Well, I’m wrapping up from the American Academy of Religion/Society of Biblical Literature Annual Meeting 2015, and thought I’d compile some thoughts from it.
Since I had to foot the bill for my own flights, I flew Korean Air from Sydney to Atlanta, via Korea. That is not very direct. I do really like KAL though, and a layover in the Grand Hyatt Incheon was very welcome on the way over. There’s only a 1hr layover on the way back, which wasn’t so bad in the end, particularly as my first flight (Atlanta to Seoul) was fairly empty and I had multiple seats to enjoy. 23/25hrs travel time is a lot, and people ask if it’s worth it. I don’t know, because I don’t know how one actually quantifies the value of conferences.
My first impression of Atlanta is that the airport is huge, since it took 20 minutes to walk from my gate to Immigration control. The conference took place in Downtown Atlanta, which is a weird phenomenon in itself. I understand why US cities have deserted inner cities, but it’s still odd because in Australia the center of cities remain a hub of activity. Here, it was actually difficult to find shops/restaurants/anything that would actually serve you. Still, I managed to make do.
I arrived on the Friday and my paper was on the Saturday afternoon, so nice and early in the program. I presented a portion of my research with the title, “Is Basil a pro-Nicene exegete? Patterns of scriptural usage in Against Eunomius“. Overall I think it went well, and was well received. The question time and discussion afterwards was also valuable (more so than the single question I had at Oxford Patristics), and gave me a few things to think through/follow up in my research.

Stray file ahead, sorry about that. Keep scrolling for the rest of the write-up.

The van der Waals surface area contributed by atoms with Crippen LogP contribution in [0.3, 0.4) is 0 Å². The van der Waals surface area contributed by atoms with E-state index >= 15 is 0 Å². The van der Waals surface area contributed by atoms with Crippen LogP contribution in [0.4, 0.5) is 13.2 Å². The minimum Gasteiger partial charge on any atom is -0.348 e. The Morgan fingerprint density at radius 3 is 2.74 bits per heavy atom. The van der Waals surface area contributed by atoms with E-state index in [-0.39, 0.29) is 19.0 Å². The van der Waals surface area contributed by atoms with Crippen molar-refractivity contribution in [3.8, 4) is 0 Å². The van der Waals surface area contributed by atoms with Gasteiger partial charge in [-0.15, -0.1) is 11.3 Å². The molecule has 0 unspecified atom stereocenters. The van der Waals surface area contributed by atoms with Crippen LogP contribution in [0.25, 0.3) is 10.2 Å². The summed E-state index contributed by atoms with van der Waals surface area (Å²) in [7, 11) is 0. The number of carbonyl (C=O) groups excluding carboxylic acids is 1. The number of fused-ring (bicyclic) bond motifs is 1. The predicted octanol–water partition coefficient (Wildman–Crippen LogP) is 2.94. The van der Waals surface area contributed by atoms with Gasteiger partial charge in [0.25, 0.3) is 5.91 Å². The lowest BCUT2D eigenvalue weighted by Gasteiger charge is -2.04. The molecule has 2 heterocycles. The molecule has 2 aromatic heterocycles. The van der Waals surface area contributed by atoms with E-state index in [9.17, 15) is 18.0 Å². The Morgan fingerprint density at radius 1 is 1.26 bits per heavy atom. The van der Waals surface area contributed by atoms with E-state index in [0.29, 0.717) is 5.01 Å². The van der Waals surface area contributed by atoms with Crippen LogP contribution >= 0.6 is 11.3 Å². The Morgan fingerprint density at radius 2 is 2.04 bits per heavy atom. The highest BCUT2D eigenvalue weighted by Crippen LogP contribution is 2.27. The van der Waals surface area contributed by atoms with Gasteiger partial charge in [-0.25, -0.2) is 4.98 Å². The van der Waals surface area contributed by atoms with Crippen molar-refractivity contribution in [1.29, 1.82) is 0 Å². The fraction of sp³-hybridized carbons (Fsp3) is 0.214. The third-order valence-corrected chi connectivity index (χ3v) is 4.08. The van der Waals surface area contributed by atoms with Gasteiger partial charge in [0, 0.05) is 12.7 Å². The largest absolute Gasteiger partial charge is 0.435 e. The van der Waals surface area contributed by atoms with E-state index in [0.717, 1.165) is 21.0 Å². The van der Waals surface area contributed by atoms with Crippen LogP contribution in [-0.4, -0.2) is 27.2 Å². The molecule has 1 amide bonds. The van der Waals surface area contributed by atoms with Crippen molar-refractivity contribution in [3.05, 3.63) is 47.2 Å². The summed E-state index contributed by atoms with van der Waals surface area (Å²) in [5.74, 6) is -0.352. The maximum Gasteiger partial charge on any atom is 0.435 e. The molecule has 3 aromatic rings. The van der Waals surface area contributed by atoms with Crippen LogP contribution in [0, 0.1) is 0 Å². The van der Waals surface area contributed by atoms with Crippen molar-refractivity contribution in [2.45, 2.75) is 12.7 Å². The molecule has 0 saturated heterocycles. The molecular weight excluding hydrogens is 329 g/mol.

On the Saturday morning I attended a session in the Religious Competition in Late Antiquity section, and listened to a range of papers on martyrdom that were quite interesting. Also on Saturday I attended some papers in the Theological Interpretation of Scripture section, focused on the Trinity and/in the Bible. I was particularly interested to hear Matthew Bates speak, and that was indeed all I had anticipated.
On the Sunday I attended two sections in the Applied Linguistics section, which allowed me to meet quite a few people that I had interacted in with online about Greek, Linguistics, and Pedagogy. So that was good all round. There was then a second section of the Development of Early Christian Theology looking at tools and practices of Exegesis, that was again quite rewarding, though I ducked out of the last paper because I was too tired to pay attention properly.
I took Monday morning off (see below), and attended a single section on the Monday afternoon, again in the Development of Early Christian Theology section, a review panel of David Michaelson’s book, ‘The Practical Christology of Philoxenos of Mabbug’, which is something I knew virtually nothing about (apart from having met David earlier in the year at Oxford Patristics). I was richly rewarded by all the speakers and appreciated having my horizons broadened outside my narrow 4th century world.
I have a lot of thoughts about America and Americans, but this isn’t the place for them! You’ll have to elicit them in a less public forum. On the Monday I did get out and went to the Martin Luther King Jr. National Site, along with Ebenezer Baptist Church, King’s tomb, and the King Center. I found this really interesting and moving. The history of race relations, injustice, and racism in Australia has parallels to America, but really they are very different histories in many respects.
Anyway, now I am back in Sydney and tomorrow I will be back into thesis writing.